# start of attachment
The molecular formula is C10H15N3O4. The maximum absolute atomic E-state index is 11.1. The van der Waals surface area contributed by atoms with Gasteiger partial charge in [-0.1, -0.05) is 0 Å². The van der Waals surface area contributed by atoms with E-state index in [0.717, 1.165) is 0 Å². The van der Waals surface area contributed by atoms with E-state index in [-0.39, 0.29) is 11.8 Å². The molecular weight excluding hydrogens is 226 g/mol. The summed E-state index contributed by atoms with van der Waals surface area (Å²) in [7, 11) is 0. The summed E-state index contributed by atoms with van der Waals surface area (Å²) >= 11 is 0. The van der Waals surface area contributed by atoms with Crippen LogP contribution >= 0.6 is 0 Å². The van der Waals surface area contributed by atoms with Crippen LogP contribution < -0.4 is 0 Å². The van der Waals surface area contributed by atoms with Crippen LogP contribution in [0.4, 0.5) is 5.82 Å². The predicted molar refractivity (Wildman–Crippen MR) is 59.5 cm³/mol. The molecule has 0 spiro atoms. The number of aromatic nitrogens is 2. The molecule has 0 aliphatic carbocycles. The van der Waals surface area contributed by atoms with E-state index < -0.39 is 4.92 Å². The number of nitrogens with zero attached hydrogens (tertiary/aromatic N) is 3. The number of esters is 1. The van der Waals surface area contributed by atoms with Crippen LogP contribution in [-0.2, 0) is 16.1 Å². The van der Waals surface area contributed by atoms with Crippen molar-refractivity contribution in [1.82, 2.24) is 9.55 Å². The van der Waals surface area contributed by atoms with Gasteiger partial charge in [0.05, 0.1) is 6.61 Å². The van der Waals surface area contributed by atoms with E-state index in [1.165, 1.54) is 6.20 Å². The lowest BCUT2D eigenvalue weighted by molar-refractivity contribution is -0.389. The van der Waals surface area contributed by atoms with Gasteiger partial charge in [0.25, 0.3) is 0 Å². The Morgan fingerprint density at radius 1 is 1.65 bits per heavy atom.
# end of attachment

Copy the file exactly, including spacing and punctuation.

The molecular formula is C10H15N3O4. The maximum absolute atomic E-state index is 11.1. The van der Waals surface area contributed by atoms with Gasteiger partial charge in [-0.1, -0.05) is 0 Å². The van der Waals surface area contributed by atoms with E-state index in [0.717, 1.165) is 0 Å². The van der Waals surface area contributed by atoms with E-state index in [-0.39, 0.29) is 11.8 Å². The molecular weight excluding hydrogens is 226 g/mol. The summed E-state index contributed by atoms with van der Waals surface area (Å²) in [7, 11) is 0. The summed E-state index contributed by atoms with van der Waals surface area (Å²) >= 11 is 0. The van der Waals surface area contributed by atoms with Crippen LogP contribution >= 0.6 is 0 Å². The van der Waals surface area contributed by atoms with Crippen LogP contribution < -0.4 is 0 Å². The van der Waals surface area contributed by atoms with Crippen LogP contribution in [0.4, 0.5) is 5.82 Å². The predicted molar refractivity (Wildman–Crippen MR) is 59.5 cm³/mol. The molecule has 0 spiro atoms. The number of aromatic nitrogens is 2. The molecule has 0 aliphatic carbocycles. The van der Waals surface area contributed by atoms with E-state index < -0.39 is 4.92 Å². The number of nitrogens with zero attached hydrogens (tertiary/aromatic N) is 3. The number of esters is 1. The van der Waals surface area contributed by atoms with Crippen LogP contribution in [-0.2, 0) is 16.1 Å². The van der Waals surface area contributed by atoms with Crippen molar-refractivity contribution in [1.82, 2.24) is 9.55 Å². The van der Waals surface area contributed by atoms with Gasteiger partial charge in [0.05, 0.1) is 6.61 Å². The van der Waals surface area contributed by atoms with E-state index in [1.165, 1.54) is 6.20 Å². The lowest BCUT2D eigenvalue weighted by molar-refractivity contribution is -0.389. The van der Waals surface area contributed by atoms with Gasteiger partial charge in [0.25, 0.3) is 0 Å². The Morgan fingerprint density at radius 1 is 1.65 bits per heavy atom.